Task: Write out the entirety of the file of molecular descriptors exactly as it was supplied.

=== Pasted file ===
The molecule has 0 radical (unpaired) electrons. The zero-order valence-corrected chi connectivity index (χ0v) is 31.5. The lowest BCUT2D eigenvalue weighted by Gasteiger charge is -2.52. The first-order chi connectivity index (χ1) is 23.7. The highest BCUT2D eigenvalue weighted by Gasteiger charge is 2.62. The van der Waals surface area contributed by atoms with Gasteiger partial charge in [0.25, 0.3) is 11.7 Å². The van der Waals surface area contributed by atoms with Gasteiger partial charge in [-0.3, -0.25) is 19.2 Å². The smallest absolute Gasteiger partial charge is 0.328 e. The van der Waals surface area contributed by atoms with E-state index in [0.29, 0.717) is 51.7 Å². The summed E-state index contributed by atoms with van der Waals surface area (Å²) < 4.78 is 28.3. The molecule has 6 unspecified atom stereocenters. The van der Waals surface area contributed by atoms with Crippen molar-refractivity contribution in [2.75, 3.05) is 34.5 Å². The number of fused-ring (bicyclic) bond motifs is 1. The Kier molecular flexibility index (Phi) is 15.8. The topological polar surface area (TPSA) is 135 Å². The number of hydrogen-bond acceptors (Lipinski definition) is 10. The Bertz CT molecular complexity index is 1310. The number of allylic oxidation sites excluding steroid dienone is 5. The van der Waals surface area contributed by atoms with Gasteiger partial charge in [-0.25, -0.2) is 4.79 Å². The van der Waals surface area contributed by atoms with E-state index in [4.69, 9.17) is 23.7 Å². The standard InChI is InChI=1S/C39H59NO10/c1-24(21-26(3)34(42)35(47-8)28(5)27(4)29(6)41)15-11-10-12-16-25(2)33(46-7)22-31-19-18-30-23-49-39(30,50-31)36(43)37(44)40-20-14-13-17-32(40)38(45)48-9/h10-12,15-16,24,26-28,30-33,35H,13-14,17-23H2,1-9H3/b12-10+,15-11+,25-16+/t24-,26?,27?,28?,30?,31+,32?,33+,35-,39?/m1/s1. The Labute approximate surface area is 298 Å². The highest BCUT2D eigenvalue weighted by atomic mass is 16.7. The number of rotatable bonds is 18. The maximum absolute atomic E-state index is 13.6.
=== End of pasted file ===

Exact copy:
The molecule has 0 radical (unpaired) electrons. The zero-order valence-corrected chi connectivity index (χ0v) is 31.5. The lowest BCUT2D eigenvalue weighted by Gasteiger charge is -2.52. The first-order chi connectivity index (χ1) is 23.7. The highest BCUT2D eigenvalue weighted by Gasteiger charge is 2.62. The van der Waals surface area contributed by atoms with Gasteiger partial charge in [0.25, 0.3) is 11.7 Å². The van der Waals surface area contributed by atoms with Gasteiger partial charge in [-0.3, -0.25) is 19.2 Å². The smallest absolute Gasteiger partial charge is 0.328 e. The van der Waals surface area contributed by atoms with E-state index in [0.29, 0.717) is 51.7 Å². The summed E-state index contributed by atoms with van der Waals surface area (Å²) < 4.78 is 28.3. The molecule has 6 unspecified atom stereocenters. The van der Waals surface area contributed by atoms with Crippen molar-refractivity contribution in [2.75, 3.05) is 34.5 Å². The number of fused-ring (bicyclic) bond motifs is 1. The Kier molecular flexibility index (Phi) is 15.8. The topological polar surface area (TPSA) is 135 Å². The number of hydrogen-bond acceptors (Lipinski definition) is 10. The Bertz CT molecular complexity index is 1310. The number of allylic oxidation sites excluding steroid dienone is 5. The van der Waals surface area contributed by atoms with Gasteiger partial charge in [-0.25, -0.2) is 4.79 Å². The van der Waals surface area contributed by atoms with E-state index in [4.69, 9.17) is 23.7 Å². The standard InChI is InChI=1S/C39H59NO10/c1-24(21-26(3)34(42)35(47-8)28(5)27(4)29(6)41)15-11-10-12-16-25(2)33(46-7)22-31-19-18-30-23-49-39(30,50-31)36(43)37(44)40-20-14-13-17-32(40)38(45)48-9/h10-12,15-16,24,26-28,30-33,35H,13-14,17-23H2,1-9H3/b12-10+,15-11+,25-16+/t24-,26?,27?,28?,30?,31+,32?,33+,35-,39?/m1/s1. The Labute approximate surface area is 298 Å². The highest BCUT2D eigenvalue weighted by atomic mass is 16.7. The number of rotatable bonds is 18. The maximum absolute atomic E-state index is 13.6.